The partnership will focus on differentiating professional development for teachers based on teacher need, focusing on high-quality teacher–child interactions aligned with the CLASS observation instrument and the associated professional development system.
According to the introduction, each chapter provides a synthesis of the research on one of the topics and offers implications for practice and research.
Baker also included work by another Simmons faculty member, Candace Walkington, and former faculty member, Karla del Rosal. Additionally, Baker co-wrote a chapter with two of her Ph.D. students, Paul Polanco and Anthony Sparks.
In his study of how adolescents perceive sexual relationships between students and teachers, Professor Frank Hernandez sees that ages in a relationship influence judgments of impropriety.
Data reflects that relationships between older students (18 vs. 14 or 16) and younger teachers (21 vs 30 or 40) are less likely to be perceived as wrong and less likely to be reported. But when the power differential between students and teachers was greater, the situations were discerned as more wrong.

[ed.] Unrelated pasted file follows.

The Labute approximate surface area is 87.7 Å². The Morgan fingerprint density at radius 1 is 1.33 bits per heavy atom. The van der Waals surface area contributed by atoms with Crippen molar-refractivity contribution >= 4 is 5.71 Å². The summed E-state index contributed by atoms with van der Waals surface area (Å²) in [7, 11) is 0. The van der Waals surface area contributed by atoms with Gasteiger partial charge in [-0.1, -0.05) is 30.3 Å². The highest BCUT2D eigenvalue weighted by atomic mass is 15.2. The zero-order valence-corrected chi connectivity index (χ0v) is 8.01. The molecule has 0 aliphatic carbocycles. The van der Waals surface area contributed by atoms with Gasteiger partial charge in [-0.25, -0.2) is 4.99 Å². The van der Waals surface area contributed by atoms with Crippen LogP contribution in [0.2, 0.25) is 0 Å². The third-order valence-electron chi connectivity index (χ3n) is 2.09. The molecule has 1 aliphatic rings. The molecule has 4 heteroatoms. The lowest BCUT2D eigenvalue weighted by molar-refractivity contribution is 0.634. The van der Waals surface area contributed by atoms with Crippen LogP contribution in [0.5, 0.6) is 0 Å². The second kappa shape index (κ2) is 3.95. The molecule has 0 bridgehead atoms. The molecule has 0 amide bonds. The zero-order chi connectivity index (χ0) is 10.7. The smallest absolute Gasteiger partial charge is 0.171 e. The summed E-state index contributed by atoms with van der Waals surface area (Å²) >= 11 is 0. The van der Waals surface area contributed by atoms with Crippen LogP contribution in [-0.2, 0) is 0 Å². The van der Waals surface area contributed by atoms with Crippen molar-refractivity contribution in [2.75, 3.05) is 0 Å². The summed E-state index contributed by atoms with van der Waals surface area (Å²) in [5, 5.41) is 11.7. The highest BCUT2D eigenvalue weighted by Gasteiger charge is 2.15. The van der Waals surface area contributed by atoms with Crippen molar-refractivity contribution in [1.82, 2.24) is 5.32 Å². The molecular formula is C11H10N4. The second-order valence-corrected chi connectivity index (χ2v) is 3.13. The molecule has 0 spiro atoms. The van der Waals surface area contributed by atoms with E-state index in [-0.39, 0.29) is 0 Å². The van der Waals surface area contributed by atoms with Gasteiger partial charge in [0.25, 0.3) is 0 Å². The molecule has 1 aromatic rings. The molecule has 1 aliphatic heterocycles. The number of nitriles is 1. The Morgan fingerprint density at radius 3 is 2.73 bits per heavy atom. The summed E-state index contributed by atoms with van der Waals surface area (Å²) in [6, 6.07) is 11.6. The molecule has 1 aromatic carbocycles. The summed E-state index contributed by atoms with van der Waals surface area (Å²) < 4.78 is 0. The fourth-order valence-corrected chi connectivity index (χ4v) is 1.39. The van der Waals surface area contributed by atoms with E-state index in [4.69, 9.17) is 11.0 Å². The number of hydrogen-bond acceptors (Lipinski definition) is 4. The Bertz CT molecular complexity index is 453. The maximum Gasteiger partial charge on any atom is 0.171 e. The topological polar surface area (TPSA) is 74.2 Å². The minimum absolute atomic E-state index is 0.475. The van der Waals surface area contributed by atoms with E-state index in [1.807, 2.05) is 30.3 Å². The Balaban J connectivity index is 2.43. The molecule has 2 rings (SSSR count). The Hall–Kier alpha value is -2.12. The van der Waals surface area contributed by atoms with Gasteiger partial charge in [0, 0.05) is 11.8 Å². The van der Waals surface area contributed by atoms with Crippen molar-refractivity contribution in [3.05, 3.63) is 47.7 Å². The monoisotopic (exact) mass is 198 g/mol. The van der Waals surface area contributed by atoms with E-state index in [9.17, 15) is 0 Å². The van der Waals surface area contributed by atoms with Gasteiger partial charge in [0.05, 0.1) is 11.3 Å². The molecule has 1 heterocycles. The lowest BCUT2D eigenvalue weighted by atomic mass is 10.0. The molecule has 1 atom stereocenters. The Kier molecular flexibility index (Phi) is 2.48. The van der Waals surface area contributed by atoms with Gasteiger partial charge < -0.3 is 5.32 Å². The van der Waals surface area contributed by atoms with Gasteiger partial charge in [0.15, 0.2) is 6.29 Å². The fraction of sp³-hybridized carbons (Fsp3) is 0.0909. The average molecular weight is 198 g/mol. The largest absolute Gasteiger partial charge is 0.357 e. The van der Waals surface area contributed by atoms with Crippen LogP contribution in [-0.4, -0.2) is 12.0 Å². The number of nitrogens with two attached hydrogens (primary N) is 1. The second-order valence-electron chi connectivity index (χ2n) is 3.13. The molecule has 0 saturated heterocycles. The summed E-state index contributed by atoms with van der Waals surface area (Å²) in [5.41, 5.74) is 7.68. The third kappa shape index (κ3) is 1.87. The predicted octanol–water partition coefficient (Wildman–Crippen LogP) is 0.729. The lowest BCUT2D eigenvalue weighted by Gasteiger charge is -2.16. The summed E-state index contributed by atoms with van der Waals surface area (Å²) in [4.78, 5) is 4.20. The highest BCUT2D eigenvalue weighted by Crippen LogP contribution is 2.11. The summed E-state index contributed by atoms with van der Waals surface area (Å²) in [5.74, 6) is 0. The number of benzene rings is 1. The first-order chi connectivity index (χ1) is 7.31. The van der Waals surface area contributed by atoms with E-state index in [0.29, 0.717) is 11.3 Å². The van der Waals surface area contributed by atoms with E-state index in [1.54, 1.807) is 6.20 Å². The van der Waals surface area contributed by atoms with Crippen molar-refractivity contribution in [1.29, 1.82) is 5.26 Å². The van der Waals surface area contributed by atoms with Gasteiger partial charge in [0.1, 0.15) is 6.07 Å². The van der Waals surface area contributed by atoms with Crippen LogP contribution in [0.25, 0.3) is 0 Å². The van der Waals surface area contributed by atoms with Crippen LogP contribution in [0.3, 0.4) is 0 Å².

Results were published recently in the Journal of Child Sexual Abuse. Hernandez and co-authors, Jonathon McPheters and Jamie Hughes, received funding for the study from the Maguire Center for Ethics & Public Responsibility at SMU.
“Algebra is the relationship between quantities,” says Walkington. “Students use algebra all the time – when they calculate sports statistics, when they compare their social media accounts. They just don’t realize it.”
Walkington will compare approaches to determine which problems help students understand algebra, increase their interest in algebra and deepen their interest in STEM careers. This grant builds on her prior research showing that students learn algebra better when it is connected to their everyday interests.